It’s all over but the last-minute haggling.
With the Senate passage of the GOP tax plan in the wee hours of Saturday morning, Republicans stand on the threshold of a legislative win they’ve sought for a generation but notched in improbably short time this year.
Some seemingly meaty differences separate the bills that passed the House and Senate, but with government funding expiring Friday and a toss-up special election in Alabama looming next Tuesday, the pressure is piled on leaders to hash out a blended approach as quickly as possible.
That process starts today, when House members return to work a day early to appoint their conference negotiators.
Among the more significant issues they’ll confront:
Repeal of the Obamacare individual mandate. The Senate’s decision to scrap a cornerstone of the Affordable Care Act generates $338 billion in savings the federal government otherwise would pay to help cover 13 million people expected to drop their insurance as a result.
The House bill leaves the mandate in place. Most House Republicans would be happy to take a whack at Obamacare, suggesting they’ll embrace the Senate version, although some moderates could protest. And Sen. Susan Collins, R-Maine, in a Sunday appearance on NBC’s “Meet the Press” noted her support for a conference agreement isn’t assured, pending votes on two Obamacare stabilization measures.
Mortgage interest deduction. The Senate bill allows homeowners to write off the interest they pay on mortgage debt up to $1 million; the House would cap that break at $500,000.
Pass-throughs. Under the House bill, businesses that file their taxes on the individual side of the code would see their income subjected to a 25 percent rate. But service-based professions, such as lawyers and accountants, would be excluded from the lower rate.
The Senate bill takes a different tack, giving pass-through businesses the ability to take a 23 percent deduction from their taxable income. Those in service businesses could still take the break, as long as their income is below $500,000 for a married couple or $250,000 for an individual.
The Washington Post’s Erica Werner, Damian Paletta and Mike DeBonis write that the House approach could violate Senate budget rules: “The House bill, multiple aides said, would not pass muster under those rules because it would increase deficits in the long run, beyond the coming decade. The Senate-passed bill contains multiple compromises and phase-outs of certain tax cuts to limit its impact on the deficit.”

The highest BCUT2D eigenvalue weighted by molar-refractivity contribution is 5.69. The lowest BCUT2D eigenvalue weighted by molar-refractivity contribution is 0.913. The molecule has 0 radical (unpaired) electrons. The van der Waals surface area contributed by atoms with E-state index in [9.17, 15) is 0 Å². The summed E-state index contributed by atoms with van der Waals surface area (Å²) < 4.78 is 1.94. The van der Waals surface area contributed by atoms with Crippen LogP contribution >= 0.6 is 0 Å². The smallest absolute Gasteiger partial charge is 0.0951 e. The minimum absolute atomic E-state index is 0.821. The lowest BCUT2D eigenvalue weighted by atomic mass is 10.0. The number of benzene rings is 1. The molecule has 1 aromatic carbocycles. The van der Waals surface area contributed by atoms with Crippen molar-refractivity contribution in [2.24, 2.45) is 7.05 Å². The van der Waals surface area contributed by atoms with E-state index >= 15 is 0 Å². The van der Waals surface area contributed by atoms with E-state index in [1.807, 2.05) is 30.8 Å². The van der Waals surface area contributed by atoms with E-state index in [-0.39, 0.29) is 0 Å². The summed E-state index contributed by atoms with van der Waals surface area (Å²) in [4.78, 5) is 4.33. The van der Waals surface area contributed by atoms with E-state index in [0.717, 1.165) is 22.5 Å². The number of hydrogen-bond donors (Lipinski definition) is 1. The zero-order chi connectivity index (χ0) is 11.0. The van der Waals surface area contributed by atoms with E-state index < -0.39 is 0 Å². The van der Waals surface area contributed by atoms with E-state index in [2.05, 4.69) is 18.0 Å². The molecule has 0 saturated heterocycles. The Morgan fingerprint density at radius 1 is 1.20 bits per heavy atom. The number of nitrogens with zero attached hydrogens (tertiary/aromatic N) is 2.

The corporate rate. Both the House and Senate bills chop the rate paid by corporations from 35 percent to 20 percent. But the House bill implements the cut next year, whereas the Senate bill delays it until 2019 to save some money. This permanent rate reduction is arguably the centerpiece of the bill, but this discrepancy shouldn’t pose a major problem: Consider that House Republicans were toying with making the rate cut temporary the day before they rolled out their bill last month.
President Donald Trump injected some new uncertainty into the question by telling reporters on Saturday the corporate rate could rise to 22 percent. The change would free up $200 billion that lawmakers could put toward enhancing credits for the low- and middle-income earners who get the shortest shrift from the bill. Or not.
The corporate alternative minimum tax. The House bill repeals both the individual and corporate alternative minimum taxes, designed to ensure that gamesmanship doesn’t allow people and businesses to shrink their tax bill below a certain level.
But the Senate retains the corporate version – a last-minute decision that, as the Wall Street Journal’s Richard Rubin explains, could endanger the research credit prized by manufacturers, drug makers and tech firms. The effect was almost surely unintended, suggesting Senate could decide to accept the House approach and scratch the corporate AMT after all at an estimated cost of $40 billion.
Expensing. The House bill allows companies to fully and immediately expense investments in new equipment and facilities for the next five years. The Senate version does the same, but instead of abruptly canceling the break after five years, it gradually phases it out.
Sen. Jeff Flake, R-Ariz., sought the change, arguing that while it adds to the cost of the bill on paper, it would make lawmakers less likely to extend the full deduction indefinitely by weaning businesses off of it.
Deductibility of interest. The Senate measure goes further than the House bill to limit the write-off businesses enjoy on interest expenses – a key priority for a range of businesses, from farmers to Wall Street banks. “Given that lawmakers will be looking for more money,” Chris Krueger of Cowen Washington Research Group writes, “it seems the Senate approach on net interest is likely to win the day.”